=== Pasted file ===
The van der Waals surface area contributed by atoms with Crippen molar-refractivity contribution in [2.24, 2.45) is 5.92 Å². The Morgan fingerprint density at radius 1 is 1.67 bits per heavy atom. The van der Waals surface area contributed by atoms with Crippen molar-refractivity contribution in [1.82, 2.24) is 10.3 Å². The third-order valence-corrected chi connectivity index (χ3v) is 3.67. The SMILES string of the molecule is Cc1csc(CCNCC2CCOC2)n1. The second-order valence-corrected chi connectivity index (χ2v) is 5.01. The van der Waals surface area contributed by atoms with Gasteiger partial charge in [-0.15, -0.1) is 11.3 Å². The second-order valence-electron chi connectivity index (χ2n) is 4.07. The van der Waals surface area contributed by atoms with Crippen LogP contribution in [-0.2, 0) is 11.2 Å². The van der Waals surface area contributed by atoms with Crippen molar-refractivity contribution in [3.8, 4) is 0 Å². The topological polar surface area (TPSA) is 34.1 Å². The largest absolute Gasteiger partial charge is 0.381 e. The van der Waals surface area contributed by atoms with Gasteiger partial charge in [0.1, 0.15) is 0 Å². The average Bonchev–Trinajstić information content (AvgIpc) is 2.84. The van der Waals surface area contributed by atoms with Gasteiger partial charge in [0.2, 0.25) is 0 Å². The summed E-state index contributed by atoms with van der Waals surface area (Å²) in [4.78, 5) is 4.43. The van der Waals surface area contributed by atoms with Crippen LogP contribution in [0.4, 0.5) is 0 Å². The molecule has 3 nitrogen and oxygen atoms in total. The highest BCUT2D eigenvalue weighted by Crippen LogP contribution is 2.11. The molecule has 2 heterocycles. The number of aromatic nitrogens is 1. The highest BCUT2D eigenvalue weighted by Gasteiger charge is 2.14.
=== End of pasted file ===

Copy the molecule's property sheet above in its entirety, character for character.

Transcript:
The van der Waals surface area contributed by atoms with Crippen molar-refractivity contribution in [2.24, 2.45) is 5.92 Å². The Morgan fingerprint density at radius 1 is 1.67 bits per heavy atom. The van der Waals surface area contributed by atoms with Crippen molar-refractivity contribution in [1.82, 2.24) is 10.3 Å². The third-order valence-corrected chi connectivity index (χ3v) is 3.67. The SMILES string of the molecule is Cc1csc(CCNCC2CCOC2)n1. The second-order valence-corrected chi connectivity index (χ2v) is 5.01. The van der Waals surface area contributed by atoms with Gasteiger partial charge in [-0.15, -0.1) is 11.3 Å². The second-order valence-electron chi connectivity index (χ2n) is 4.07. The van der Waals surface area contributed by atoms with Crippen LogP contribution in [-0.2, 0) is 11.2 Å². The van der Waals surface area contributed by atoms with Crippen molar-refractivity contribution in [3.8, 4) is 0 Å². The topological polar surface area (TPSA) is 34.1 Å². The largest absolute Gasteiger partial charge is 0.381 e. The van der Waals surface area contributed by atoms with Gasteiger partial charge in [0.1, 0.15) is 0 Å². The average Bonchev–Trinajstić information content (AvgIpc) is 2.84. The van der Waals surface area contributed by atoms with Gasteiger partial charge in [0.2, 0.25) is 0 Å². The summed E-state index contributed by atoms with van der Waals surface area (Å²) in [4.78, 5) is 4.43. The van der Waals surface area contributed by atoms with Crippen LogP contribution in [0.4, 0.5) is 0 Å². The molecule has 3 nitrogen and oxygen atoms in total. The highest BCUT2D eigenvalue weighted by Crippen LogP contribution is 2.11. The molecule has 2 heterocycles. The number of aromatic nitrogens is 1. The highest BCUT2D eigenvalue weighted by Gasteiger charge is 2.14.